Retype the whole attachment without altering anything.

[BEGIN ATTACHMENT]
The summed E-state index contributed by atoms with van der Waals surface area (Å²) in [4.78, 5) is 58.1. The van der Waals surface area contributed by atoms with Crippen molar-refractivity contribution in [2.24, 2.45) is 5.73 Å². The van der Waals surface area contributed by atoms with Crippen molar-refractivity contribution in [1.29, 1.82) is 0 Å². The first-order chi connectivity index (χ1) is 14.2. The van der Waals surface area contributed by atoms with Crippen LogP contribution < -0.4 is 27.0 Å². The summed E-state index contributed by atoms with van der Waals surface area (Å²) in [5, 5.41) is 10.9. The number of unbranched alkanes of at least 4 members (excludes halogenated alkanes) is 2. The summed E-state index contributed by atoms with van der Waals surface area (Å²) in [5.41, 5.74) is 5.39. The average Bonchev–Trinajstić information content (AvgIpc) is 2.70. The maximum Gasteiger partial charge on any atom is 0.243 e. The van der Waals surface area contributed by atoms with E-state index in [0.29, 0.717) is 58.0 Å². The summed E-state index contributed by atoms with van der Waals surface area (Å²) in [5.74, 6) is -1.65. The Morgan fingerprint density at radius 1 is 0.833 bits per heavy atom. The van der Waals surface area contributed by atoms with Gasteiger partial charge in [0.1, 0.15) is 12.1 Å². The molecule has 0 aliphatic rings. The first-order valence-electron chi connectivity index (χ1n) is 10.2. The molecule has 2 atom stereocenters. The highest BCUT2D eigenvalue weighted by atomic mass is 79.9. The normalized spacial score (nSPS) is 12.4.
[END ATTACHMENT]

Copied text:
The summed E-state index contributed by atoms with van der Waals surface area (Å²) in [4.78, 5) is 58.1. The van der Waals surface area contributed by atoms with Crippen molar-refractivity contribution in [2.24, 2.45) is 5.73 Å². The van der Waals surface area contributed by atoms with Crippen molar-refractivity contribution in [1.29, 1.82) is 0 Å². The first-order chi connectivity index (χ1) is 14.2. The van der Waals surface area contributed by atoms with Crippen LogP contribution < -0.4 is 27.0 Å². The summed E-state index contributed by atoms with van der Waals surface area (Å²) in [5, 5.41) is 10.9. The number of unbranched alkanes of at least 4 members (excludes halogenated alkanes) is 2. The summed E-state index contributed by atoms with van der Waals surface area (Å²) in [5.41, 5.74) is 5.39. The average Bonchev–Trinajstić information content (AvgIpc) is 2.70. The maximum Gasteiger partial charge on any atom is 0.243 e. The van der Waals surface area contributed by atoms with E-state index in [0.29, 0.717) is 58.0 Å². The summed E-state index contributed by atoms with van der Waals surface area (Å²) in [5.74, 6) is -1.65. The Morgan fingerprint density at radius 1 is 0.833 bits per heavy atom. The van der Waals surface area contributed by atoms with Gasteiger partial charge in [0.1, 0.15) is 12.1 Å². The molecule has 0 aliphatic rings. The first-order valence-electron chi connectivity index (χ1n) is 10.2. The molecule has 2 atom stereocenters. The highest BCUT2D eigenvalue weighted by atomic mass is 79.9. The normalized spacial score (nSPS) is 12.4.